for the processing of the GPS signal and is referred to as Assisted GPS (A-GPS). While
high-sensitivity GPS chipsets have been adopted in recent years, A-GPS does not work
well indoors and as a result complementary positioning systems are employed under
these conditions.

Description of the positioning method behind the WiFi positioning system
Statements by Skyhook Wireless regarding the performance of its WiFi positioningsystem

Most GPS-enabled cell phones, including the 3G iPhone, employ a technology known as Assisted GPS (A-GPS). With A-GPS many of the functions of a full GPS receiver are
performed by a remote GPS location server. This remote server provides the A-GPS
mobile device with satellite orbit and clock information; the initial position and time
estimate; satellite selection, range and range date; and position computation.

Topography-based Analysis of Hurricane Katrina Inundation of New Orleans

Geospatial data are critical for hurricane response and recovery activities,and topographic data are a primary requirement. High-resolution, high-accuracy elevation data were used extensively during the first weeks of response to Katrina to provide rough estimates of inundation, and they continue to be
useful for studies of the impacts of the storm. Lidar is a relatively new remote-sensing technology
that has advanced significantly over the last 10 years and is now a standard survey tool used by the mapping industry to collect very detailed, high-precision measurements of land-surface elevations. In an effort to improve the quality of the Nation’s topographic data available for mapping and scientific
This image uses colors to represent the sea levels of New Orleans. 
applications, the U.S. Geological Survey (USGS) has been integrating recently collected lidar elevation data into the National Elevation Dataset (NED).

Lidar data were collected for southeastern Louisiana in 2002 under the auspices of the Louisiana Oil Spill Coordinator’s Office. These data are publicly available through Atlas, the Louisiana statewide geographic information system Web site operated by Louisiana State University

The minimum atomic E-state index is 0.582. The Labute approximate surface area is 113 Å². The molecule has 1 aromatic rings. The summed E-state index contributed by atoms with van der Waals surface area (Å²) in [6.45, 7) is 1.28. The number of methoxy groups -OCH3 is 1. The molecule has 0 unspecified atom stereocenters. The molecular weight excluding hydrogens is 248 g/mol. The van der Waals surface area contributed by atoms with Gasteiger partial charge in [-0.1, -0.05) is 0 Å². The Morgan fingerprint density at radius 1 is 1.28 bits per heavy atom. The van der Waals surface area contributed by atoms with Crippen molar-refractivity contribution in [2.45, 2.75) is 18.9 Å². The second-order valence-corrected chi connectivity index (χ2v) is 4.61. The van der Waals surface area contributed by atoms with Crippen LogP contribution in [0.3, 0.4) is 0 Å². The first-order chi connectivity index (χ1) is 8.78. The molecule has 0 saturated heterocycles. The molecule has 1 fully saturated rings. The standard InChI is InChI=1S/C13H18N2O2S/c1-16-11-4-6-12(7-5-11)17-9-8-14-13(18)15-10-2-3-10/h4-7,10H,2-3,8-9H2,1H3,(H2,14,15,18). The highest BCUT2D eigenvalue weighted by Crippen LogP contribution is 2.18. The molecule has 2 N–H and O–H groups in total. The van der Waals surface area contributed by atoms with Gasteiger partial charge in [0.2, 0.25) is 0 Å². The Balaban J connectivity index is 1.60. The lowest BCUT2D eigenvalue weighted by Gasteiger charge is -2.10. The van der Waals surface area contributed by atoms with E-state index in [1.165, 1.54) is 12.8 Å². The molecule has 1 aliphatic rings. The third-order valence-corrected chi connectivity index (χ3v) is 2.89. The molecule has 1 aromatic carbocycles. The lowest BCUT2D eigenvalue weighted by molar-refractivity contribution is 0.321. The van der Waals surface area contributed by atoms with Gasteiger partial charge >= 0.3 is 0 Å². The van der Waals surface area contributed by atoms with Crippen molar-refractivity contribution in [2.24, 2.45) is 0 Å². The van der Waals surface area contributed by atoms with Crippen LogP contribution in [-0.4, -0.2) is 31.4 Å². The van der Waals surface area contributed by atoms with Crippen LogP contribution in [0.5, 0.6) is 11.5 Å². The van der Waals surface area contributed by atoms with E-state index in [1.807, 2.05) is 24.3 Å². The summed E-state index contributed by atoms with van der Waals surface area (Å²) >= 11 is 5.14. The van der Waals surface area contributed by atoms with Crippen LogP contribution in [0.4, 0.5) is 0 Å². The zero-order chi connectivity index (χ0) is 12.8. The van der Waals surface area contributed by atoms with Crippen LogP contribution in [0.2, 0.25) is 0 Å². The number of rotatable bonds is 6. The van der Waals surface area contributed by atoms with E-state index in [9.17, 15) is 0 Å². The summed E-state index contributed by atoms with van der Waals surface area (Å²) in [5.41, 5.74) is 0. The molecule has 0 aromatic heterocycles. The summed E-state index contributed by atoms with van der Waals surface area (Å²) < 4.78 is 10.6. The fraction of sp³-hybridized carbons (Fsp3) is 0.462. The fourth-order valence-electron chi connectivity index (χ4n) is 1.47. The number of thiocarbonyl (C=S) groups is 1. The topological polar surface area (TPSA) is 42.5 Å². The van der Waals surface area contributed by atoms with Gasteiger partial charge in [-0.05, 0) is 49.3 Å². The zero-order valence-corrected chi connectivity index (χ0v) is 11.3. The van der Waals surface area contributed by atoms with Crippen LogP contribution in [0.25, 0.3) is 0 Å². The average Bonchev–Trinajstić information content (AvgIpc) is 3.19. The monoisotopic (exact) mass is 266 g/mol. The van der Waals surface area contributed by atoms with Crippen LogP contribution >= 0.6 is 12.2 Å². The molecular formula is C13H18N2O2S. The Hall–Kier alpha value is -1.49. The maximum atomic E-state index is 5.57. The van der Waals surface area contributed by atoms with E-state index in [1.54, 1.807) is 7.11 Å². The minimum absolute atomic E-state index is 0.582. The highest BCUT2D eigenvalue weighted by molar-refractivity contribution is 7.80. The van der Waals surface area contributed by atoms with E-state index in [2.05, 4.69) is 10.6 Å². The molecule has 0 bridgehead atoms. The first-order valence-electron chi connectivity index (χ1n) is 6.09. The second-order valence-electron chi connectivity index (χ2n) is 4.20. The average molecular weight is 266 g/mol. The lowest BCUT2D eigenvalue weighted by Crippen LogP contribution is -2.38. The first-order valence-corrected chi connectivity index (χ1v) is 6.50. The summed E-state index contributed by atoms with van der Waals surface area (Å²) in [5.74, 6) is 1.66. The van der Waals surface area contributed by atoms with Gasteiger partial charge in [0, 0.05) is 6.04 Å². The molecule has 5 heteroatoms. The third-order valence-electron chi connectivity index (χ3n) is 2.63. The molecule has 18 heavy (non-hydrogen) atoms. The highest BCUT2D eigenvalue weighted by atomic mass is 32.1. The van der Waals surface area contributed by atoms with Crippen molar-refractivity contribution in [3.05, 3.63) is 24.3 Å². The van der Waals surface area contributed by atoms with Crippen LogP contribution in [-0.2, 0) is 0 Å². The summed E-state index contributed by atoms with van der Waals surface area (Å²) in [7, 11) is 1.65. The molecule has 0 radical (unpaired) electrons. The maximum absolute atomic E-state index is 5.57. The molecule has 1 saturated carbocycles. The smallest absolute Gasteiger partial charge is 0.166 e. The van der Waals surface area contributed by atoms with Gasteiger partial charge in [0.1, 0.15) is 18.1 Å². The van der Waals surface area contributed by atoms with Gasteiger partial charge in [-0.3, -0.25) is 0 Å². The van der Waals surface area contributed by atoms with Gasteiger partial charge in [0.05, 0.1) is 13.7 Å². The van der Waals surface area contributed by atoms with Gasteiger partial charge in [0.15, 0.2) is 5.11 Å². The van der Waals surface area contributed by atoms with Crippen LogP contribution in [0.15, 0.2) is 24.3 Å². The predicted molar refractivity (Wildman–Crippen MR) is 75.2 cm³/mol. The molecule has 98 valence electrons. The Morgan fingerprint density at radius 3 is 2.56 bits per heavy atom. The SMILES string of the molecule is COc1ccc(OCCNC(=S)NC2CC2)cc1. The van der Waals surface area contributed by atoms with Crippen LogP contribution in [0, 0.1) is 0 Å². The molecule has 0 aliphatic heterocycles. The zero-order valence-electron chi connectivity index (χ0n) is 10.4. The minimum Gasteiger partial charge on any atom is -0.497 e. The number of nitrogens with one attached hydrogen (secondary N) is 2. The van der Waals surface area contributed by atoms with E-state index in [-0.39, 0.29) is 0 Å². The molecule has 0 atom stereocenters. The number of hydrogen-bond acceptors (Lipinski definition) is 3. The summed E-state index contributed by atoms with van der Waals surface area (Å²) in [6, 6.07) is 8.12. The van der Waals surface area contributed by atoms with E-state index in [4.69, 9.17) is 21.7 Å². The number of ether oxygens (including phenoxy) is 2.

This image has taken the image above and converted it into the lidar site. 

Coupling Geographic Information Analysis Techniques with Ethnographic Methods in Urban Research

This article that I have selected to write about emphasizes on how GIS has recently been adopted in the ethnographic component of the Welfare Project. We must understand that when the Welfare Project was being created, GIS was not thought as an original design. We can identify some of the
challenges and opportunities faced in promoting GIS within multi-site ethnography and describe some of the ways we have used GIS to facilitate distance-based ethnography. One advantage of the mapping and data visualization capabilities of a GIS is that the system can handle data collected on multiple spatial scales.
This image is just one example on how we can use GIS to map population densities 
The Welfare Project includes a focus on children and child development, includes a disability component, incorporates qualitative data from an extensive ongoing family and neighborhood ethnography, includes both welfare recipients and non-recipients, is based in three different geographical contexts, and is longitudinal in design. Within the Welfare Project, we characterize the ethnography as being one of ‘‘structured discovery,’’ an approach that focuses on primary research topics while building in sufficient flexibility to capture emergent themes and unanticipated information.

The coordinating site pursued multiple strategies to introduce GIS concepts and methods to ethnographers. Throughout the project we have worked with one or more sites to create new and integrate existing geospatial databases within a GIS framework. The intent was both to demonstrate to the sites what we could do with the data they collect and to encourage the collection of geographic
identifiers, however crude, on the location of family activities and neighborhood resources within each city.

A “Neogeographical Education”? The Geospatial Web, GIS and Digital Art in Adult Education